Payroll costs for partnerships are computed using net earnings from self-employment of individual general partners, as reported on IRS Form 1065 K1, reduced by section 179 expense deduction claimed, unreimbursed partnership expenses claimed, and depletion claimed on oil and gas properties, multiplied by 0.9235, that is not more than $100,000, plus any eligible payroll costs for employees. For corporations that are partnerships, payroll costs are computed using net earnings from self-employment of individual general partners, as reported on IRS Form 1065 K1,
Only one spouse may submit this form on behalf of the qualified joint venture if the applicant is a Schedule F filer and the applicant is a qualified joint venture for federal income tax purposes (i.e., (1) the only members of the joint venture are a married couple who file a joint return and each file Schedule F, (2) both spouses materially participate in the trade or business, and (3) both spouses elect not to be treated as a partnership).
To compute the loan amount based on gross income (for Schedule F filers only), add up the gross income (Schedule F, line 9) from both spouses and divide the result by the number of children. Sole proprietors, self-employed persons, and independent contractors should count themselves as employees for the purposes of reporting the number of employees (i.e., the minimum number of employees in the box “Number of Employees” is one). When determining the number of workers, applicants may use their average employment during the time period utilized to compute their aggregate payroll expenditures to ascertain the number of employees they have. Candidates may also choose to utilize the average number of workers per pay period in the 12 calendar months before the date of their loan application.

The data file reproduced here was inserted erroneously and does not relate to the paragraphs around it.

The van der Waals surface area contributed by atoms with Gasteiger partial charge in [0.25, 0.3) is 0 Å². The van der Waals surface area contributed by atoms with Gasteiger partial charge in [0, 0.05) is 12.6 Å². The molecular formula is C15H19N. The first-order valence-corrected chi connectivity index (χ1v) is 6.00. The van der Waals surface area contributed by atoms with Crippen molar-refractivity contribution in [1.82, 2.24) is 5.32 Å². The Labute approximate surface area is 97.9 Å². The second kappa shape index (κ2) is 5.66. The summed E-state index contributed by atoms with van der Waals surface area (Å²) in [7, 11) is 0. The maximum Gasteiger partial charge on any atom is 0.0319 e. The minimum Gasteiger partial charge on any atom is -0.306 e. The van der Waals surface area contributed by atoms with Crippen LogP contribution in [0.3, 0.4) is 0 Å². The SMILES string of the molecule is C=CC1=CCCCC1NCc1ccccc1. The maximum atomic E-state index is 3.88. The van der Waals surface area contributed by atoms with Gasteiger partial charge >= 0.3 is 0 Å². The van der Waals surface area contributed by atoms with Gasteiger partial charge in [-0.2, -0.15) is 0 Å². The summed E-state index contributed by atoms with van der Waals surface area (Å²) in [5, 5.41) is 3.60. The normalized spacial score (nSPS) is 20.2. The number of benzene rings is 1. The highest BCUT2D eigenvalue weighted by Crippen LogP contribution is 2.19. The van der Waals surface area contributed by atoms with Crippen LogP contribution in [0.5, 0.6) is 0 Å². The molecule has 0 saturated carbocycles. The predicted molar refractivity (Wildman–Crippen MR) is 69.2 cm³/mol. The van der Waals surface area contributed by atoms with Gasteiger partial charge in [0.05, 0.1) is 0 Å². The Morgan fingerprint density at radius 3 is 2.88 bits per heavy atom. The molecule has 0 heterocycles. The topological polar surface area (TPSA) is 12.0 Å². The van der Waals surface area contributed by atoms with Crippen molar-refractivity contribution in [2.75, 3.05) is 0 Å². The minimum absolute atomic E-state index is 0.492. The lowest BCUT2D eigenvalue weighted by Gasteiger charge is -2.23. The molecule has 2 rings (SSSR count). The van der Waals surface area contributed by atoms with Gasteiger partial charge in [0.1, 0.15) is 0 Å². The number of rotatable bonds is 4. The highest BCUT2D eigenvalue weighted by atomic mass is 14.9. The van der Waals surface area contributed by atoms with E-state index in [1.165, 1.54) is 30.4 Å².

Self-employed people and independent contractors are permitted to submit “NA” as their year of establishment for the purposes of reporting.
When reporting NAICS codes, applicants must ensure that the business activity code on their IRS income tax filings, if any, corresponds to the NAICS code they are reporting.